Disease Models & Mechanisms (DMM) is an Open Access biomedical research journal focusing on the use of model systems to better understand, diagnose and treat human disease.
The primary aim of DMM is to promote human health by inspiring collaboration between basic and clinical researchers in translational science. The journal is committed to presenting rigorously peer-reviewed research that has significant translational impact. The interdisciplinary nature of DMM means that a diverse range of diseases, approaches and models fall within its broad scope. DMM is guided by an international team of expert research-active Editors, led by Editor-in-Chief Elizabeth Patton and Deputy Editor-in-Chief Elaine Mardis, and supported by an outstanding Editorial Advisory Board.
Applications are now welcome for the joint Development and Disease Models & Mechanisms virtual meeting taking place in September. Hear from the organisers of #DEVDMM21 as Monica Justice, Lee Niswander, Phil Beales and James Briscoe explain why this Meeting will be unique.
Current issue highlights
Imbalances in the gut microbiome are implicated in many localised and systemic disease states. Two new articles, a Perspective from Mariana Byndloss and colleagues and a Review from Mark Huycke et al., discuss how changes to the composition of the gut microbiome affect the colonic epithelium and contribute to colorectal cancer pathogenesis. These articles are part of our Human Host-Microbiome Interactions in Health and Disease subject collection, which gives a snapshot of the complexity of the microbiome, its role in maintaining human health and the consequences of its dysregulation.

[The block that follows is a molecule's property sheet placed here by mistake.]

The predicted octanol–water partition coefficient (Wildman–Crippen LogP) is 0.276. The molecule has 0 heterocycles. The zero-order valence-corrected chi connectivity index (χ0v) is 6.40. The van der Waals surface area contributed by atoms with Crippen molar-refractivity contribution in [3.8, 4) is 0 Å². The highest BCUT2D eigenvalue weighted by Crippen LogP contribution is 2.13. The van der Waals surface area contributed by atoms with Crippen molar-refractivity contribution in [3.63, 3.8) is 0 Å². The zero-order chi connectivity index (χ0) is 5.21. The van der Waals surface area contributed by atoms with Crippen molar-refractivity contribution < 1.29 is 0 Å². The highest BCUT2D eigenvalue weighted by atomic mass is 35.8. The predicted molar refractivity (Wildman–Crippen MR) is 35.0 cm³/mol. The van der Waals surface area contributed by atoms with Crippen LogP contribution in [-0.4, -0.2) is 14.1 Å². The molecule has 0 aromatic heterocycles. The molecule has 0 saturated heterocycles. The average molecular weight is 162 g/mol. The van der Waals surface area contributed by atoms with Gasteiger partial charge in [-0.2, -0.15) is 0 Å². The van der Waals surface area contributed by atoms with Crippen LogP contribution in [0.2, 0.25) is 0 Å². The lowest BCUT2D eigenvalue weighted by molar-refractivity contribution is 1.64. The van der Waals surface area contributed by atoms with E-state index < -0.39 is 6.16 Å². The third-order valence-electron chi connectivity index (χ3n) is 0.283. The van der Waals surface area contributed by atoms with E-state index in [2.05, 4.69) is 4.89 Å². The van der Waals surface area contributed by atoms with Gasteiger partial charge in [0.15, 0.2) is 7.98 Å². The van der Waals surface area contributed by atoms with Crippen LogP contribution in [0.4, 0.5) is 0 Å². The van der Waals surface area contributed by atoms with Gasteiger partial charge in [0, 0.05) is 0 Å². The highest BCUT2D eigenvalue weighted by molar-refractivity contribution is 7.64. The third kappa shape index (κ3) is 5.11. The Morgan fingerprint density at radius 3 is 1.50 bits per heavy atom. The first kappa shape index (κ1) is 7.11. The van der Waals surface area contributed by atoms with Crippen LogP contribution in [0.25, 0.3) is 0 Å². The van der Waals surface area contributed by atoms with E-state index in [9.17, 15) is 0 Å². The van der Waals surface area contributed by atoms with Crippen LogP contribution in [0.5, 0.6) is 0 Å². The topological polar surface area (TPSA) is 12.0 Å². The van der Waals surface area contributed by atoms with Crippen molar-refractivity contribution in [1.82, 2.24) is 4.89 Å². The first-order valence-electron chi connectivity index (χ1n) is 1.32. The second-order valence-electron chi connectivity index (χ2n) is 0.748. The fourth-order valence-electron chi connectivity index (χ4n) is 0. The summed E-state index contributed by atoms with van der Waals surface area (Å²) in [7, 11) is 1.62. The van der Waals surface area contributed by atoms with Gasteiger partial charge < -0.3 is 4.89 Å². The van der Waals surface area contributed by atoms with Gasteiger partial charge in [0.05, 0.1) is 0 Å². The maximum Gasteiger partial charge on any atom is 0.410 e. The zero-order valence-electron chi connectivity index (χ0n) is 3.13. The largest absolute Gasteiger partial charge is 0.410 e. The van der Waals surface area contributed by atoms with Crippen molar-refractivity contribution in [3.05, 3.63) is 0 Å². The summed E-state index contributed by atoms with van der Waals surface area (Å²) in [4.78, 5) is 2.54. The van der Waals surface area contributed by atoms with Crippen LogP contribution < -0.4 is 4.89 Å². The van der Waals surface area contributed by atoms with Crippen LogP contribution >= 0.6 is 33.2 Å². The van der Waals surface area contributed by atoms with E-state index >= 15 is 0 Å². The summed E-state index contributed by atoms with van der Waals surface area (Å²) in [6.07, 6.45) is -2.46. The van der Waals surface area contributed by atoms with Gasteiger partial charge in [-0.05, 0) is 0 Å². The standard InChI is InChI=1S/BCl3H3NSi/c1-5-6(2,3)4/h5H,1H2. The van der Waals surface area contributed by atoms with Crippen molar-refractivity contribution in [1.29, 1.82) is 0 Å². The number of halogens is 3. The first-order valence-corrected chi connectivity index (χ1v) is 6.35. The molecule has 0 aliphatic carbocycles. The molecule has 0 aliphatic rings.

News from DMM
In her first Editorial as Editor-in-Chief, Liz Patton sets out her vision and priorities for DMM, focusing on four thematic challenges: mechanisms of disease, innovative technologies, disease progression through time and therapy.
The DMM website has changed following our move to a new publishing platform. If you have any questions, please visit our migration page, which includes more information and FAQs.
Joshua Waxman’s group use a zebrafish model of the rare inherited condition primary ciliary dyskinesia to link myeloid cell defects to Cdcc103 function. They show that Ccdc103 regulates myeloid migration and proliferation independent of motile cilia. Learn more in our interview with first author Lauren Falkenberg.
Sergio Casas-Tintó and colleagues used a Drosophila crush injury model to investigate the cellular, genetic and immune mechanisms of central nervous system injury and regeneration. Learn more about this paper in our First Person interview with Maria Losada-Perez.